Born in 1932, Rodion Shchedrin hails from the generation of Soviet composers that includes Sofia Gubaidulina and Alfred Schnittke. His work is characterized by a diversity of musical genres and by scope of musical language, where he unifies contrasting elements of advanced avant-garde techniques and reflections of Russian folk music. His many distinctions include: USSR State Prize (1972); State Prize of Russia (1992); Dmitri Shostakovich Prize (Russia, 1993); Crystal Award (Switzerland, 1995); membership in the Bavarian Academy of Fine Arts (1976), the Academy of Fine Arts of the German Democratic Republic (1983) and the International Music Council (1985); Honorary Professorships at the conservatories of Moscow (1997), St. Petersburg (2005) and Beijing (2008); Composer of the Year with the Pittsburgh Symphony Orchestra (2002); Russian Federation State Order (2002); Russian State Order 2nd Class (2007); and a 2011 Grammy nomination for his opera The Enchanted Wanderer as “Best Classical Contemporary Composition". Shchedrin has remained an extroverted musician whose profile as a solo pianist has reinforced that of his career as a composer. Apart from his six piano concerti, he has produced numerous solo works for piano. Two Polyphonic Pieces are dedicated to Shchedrin’s teacher, Jakov Flier. Written as the required selection for the 1962 Tchaikovsky International Piano Competition, the two pieces were originally conceived as a set, even if they are often performed separately. Two-Part Invention is based on the repetition of a 7-bar theme, a polyphonic piece which presents two contrasting melodic ideas simultaneously and serves as a preamble to Basso Ostinato. The latter is a toccata-like tour de force, filled with torrents of order and chaos in search of a resolution Written in 1959, Troika bears some similarity to the piece of the same name in Tchaikovsky's Four Seasons, although the idiom is much more modern. The Russian word “troika” translates as a ternion, or a set of three. In this piece it might refer to a three-horse team pulling a sleigh, or perhaps a man dancing to a folk tune with two women. Shchedrin creates a wonderful programmatic effect suggesting the trotting of horses using an ostinato chordal motif, within a recurring 5/8 meter. Also written in 1959, À la Albéniz was dedicated to the famous ballerina, Maya Plisetskaya. The piece exploits the musical language of the nationalistic Spanish composer, Isaac Albeniz, invoking guitar-like sonorities, Spanish dances and vibrantly rhythmic flourishes.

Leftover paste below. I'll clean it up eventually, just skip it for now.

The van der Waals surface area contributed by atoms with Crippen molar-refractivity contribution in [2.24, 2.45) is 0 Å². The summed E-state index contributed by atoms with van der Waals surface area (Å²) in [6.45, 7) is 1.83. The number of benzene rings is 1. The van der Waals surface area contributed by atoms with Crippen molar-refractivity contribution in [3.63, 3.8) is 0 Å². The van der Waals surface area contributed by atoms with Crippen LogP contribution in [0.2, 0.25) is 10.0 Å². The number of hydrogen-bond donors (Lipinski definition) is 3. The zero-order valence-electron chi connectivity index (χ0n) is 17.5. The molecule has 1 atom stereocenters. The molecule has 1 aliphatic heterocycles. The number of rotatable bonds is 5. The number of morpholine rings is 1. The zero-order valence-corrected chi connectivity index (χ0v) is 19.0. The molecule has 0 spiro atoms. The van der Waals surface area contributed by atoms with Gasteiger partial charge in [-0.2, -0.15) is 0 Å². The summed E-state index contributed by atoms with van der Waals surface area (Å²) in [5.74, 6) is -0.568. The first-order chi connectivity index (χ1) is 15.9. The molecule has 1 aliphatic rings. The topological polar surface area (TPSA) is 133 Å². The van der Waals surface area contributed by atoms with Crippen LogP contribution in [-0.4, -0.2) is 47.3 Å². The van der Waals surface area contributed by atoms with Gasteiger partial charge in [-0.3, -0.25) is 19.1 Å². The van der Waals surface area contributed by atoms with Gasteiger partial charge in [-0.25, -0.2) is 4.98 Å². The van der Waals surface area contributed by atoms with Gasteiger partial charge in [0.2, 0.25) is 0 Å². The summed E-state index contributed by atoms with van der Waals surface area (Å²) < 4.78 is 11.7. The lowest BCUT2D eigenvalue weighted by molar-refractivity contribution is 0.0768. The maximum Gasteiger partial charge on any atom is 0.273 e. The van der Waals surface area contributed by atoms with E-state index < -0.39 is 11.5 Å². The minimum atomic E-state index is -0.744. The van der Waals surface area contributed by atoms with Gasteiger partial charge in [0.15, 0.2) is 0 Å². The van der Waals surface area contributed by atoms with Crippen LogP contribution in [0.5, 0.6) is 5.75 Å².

Grigory Smirnov is a New York-based composer with international career and pianist. Born in Novosibirsk (Siberia, Russia) in 1982 he graduated from the Novosibirsk Conservatory and then moved to the United States where studied further at The Juilliard School. His music has been performed around the globe in major venues, such as Lincoln Center, Merkin Concert Hall at Kaufman Music Center, Tanglewood Festival, Moscow Philharmonic Society and The Copenhagen Opera House, among others. His recent CD album “Dowson Songs • Chaconne”, released by NAXOS Records and named the “Critic's Choice” by Opera News magazine, features a large-scale song cycle Dowson Songs, commissioned by The ASCAP Foundation, and Chaconne for cello and piano. “Elegy” for piano solo was written in 2014.